Today’s retailers face a rising tide of change, disruption, and challenges, all driven by technology. As their business landscape is upended, many are struggling to adapt to changing consumer behaviors, competition from disruptive innovators, and exponentially increasing complexity.
The source of much of this disruption is the Internet of Everything (IoE). IoE is the networked connection of people, process, data, and things, and Cisco projects these connections to surge from 13 billion today to 50 billion in the next decade. For retailers, that means a sharp increase in the potential channels, devices, and shopping journeys that are available to consumers. Increasingly, retailers must meet new demands for relevant, efficient, and convenient shopping experiences, whether in-store or out.
But for traditional retailers, IoE also presents tremendous opportunities. At the National Retail Federation’s “Big Show” in New York this week, I have seen a great openness to change and innovation. As I see it, traditional retailers are ready to step into the IoE era, but they will need the right ecosystem of partners to guide them through the transformation and help them make the right investments.
To better understand these opportunities and the changing competitive dynamics in retail, Cisco recently undertook a comprehensive, three-pronged study consisting of original research, economic analysis, and interviews with retail industry thought leaders. Released this week, the first wave of primary research findings includes 1240 consumer responses from the United States and the United Kingdom.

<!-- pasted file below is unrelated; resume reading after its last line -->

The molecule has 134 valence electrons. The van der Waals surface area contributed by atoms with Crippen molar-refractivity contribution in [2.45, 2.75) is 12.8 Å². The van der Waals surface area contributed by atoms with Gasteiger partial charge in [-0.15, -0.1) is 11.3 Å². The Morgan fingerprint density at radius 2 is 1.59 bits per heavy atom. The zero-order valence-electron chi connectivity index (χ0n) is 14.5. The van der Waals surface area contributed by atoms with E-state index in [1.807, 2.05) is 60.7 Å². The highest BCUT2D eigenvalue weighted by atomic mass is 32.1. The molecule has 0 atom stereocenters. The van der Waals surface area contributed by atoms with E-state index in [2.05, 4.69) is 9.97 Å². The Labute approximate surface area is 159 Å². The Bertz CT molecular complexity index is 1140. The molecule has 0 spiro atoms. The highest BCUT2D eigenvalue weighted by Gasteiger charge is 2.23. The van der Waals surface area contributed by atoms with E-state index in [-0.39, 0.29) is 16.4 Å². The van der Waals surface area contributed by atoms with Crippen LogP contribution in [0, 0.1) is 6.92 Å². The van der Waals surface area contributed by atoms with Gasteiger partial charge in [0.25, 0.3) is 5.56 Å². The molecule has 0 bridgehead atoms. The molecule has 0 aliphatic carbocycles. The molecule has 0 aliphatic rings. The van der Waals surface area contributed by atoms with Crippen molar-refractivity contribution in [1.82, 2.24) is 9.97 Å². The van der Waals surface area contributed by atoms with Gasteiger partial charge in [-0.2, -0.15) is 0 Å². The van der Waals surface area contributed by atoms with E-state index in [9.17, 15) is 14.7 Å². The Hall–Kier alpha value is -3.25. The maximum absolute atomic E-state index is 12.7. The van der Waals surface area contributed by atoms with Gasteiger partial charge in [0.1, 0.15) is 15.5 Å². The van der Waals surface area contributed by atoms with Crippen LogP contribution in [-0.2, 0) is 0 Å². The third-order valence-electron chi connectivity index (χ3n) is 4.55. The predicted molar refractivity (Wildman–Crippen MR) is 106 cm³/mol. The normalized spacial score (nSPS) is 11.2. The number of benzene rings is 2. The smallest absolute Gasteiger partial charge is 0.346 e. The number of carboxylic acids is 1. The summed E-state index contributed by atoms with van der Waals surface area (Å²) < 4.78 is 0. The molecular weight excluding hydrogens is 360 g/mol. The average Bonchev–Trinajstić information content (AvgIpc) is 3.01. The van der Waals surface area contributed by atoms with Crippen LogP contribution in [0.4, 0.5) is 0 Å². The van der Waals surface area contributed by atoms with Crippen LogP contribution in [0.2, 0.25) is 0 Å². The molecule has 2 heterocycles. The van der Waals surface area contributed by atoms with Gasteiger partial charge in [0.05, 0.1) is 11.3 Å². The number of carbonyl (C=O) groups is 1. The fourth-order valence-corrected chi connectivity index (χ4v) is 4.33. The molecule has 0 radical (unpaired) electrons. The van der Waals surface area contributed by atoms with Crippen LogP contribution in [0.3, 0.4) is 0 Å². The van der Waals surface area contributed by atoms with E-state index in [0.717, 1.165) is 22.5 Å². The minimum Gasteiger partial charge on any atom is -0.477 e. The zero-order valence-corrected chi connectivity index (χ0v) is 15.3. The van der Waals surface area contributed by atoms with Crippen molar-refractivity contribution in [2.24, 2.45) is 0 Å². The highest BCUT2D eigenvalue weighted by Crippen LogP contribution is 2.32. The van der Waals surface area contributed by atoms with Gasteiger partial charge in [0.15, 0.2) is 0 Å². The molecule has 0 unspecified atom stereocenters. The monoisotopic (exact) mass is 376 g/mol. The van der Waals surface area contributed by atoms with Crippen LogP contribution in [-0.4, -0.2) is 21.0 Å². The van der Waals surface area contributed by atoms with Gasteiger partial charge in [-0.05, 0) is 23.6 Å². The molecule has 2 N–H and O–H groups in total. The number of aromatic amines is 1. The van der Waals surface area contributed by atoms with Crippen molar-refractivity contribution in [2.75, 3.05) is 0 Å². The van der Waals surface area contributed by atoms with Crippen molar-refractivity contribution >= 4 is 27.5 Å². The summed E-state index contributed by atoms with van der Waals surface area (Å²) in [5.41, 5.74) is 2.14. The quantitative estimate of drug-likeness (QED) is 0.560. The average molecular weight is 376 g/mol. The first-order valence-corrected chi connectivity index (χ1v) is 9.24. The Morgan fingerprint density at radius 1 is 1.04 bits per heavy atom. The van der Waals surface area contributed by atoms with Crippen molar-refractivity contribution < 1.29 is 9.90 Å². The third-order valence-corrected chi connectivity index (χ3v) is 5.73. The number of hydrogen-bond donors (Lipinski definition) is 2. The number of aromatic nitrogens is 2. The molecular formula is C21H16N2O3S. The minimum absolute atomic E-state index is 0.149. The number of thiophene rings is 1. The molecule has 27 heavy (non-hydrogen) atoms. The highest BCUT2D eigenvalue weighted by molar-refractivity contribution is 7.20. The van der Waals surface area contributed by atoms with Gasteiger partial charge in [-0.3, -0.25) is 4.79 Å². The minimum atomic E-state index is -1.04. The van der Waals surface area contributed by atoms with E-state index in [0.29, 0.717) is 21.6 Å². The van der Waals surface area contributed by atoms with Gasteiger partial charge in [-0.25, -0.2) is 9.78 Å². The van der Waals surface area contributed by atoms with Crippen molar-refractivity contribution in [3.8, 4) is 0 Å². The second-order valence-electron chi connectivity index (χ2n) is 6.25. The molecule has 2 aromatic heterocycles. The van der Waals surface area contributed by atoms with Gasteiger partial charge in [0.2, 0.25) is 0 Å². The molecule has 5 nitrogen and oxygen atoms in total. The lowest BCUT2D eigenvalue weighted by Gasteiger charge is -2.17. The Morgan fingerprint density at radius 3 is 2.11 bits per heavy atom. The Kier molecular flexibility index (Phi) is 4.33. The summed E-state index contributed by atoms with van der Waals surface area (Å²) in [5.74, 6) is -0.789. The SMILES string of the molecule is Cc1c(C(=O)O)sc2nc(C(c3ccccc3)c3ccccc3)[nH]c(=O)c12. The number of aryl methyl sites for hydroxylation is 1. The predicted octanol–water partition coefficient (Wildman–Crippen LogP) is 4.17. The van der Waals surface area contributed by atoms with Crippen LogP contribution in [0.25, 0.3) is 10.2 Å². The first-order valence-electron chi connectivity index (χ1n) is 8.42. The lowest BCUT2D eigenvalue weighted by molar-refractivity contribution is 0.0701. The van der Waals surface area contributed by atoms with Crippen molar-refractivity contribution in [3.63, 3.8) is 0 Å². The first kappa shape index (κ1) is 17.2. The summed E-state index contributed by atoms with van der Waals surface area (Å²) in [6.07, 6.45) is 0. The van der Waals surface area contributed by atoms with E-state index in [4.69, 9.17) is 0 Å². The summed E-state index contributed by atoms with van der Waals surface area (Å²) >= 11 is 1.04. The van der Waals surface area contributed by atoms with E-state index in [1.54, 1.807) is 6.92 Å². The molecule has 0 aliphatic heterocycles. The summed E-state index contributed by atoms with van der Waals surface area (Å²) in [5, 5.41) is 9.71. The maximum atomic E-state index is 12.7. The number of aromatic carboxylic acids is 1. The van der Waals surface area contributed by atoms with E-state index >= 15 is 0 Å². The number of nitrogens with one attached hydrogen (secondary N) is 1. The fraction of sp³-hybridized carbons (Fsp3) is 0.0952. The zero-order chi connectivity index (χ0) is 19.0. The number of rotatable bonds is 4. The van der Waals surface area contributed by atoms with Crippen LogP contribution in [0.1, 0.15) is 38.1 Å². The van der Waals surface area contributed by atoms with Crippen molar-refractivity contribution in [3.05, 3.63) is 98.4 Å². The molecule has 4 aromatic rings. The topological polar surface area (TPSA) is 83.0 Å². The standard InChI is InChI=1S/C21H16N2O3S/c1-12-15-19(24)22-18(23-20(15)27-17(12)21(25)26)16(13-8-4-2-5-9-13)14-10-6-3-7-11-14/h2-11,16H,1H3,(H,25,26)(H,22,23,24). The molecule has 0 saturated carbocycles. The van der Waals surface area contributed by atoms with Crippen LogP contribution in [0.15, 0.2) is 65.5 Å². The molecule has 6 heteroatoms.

A key theme that emerged from the research was that today’s consumers demand new kinds of digital experiences, both in-store and out. In our survey, we presented respondents with 19 concept tests — everything from digital signage and same-day delivery to mobile payments and augmented reality. Above all, we found that shoppers seek a hyper-relevant experience — more so than a hyper-personalized one. In short, efficiency and savings are more important to them than personal engagement.
In our survey, 38 percent of respondents identified greater efficiency in the shopping process (e.g., ensuring items are in stock, speeding checkout times) as the area retailers most need to improve. By contrast, 13 percent sought improvements that would lead to a more personalized shopping experience. Read More »
Tags: #nrf15, analytics, CCS, Cisco, Cisco Consulting Services, connected retail, data, digital, hyper-relevance, innovation, Internet of Everything, internet of things, IoE, IoT, Joseph Bradley, National Retail Federation, NRF, retail, shopping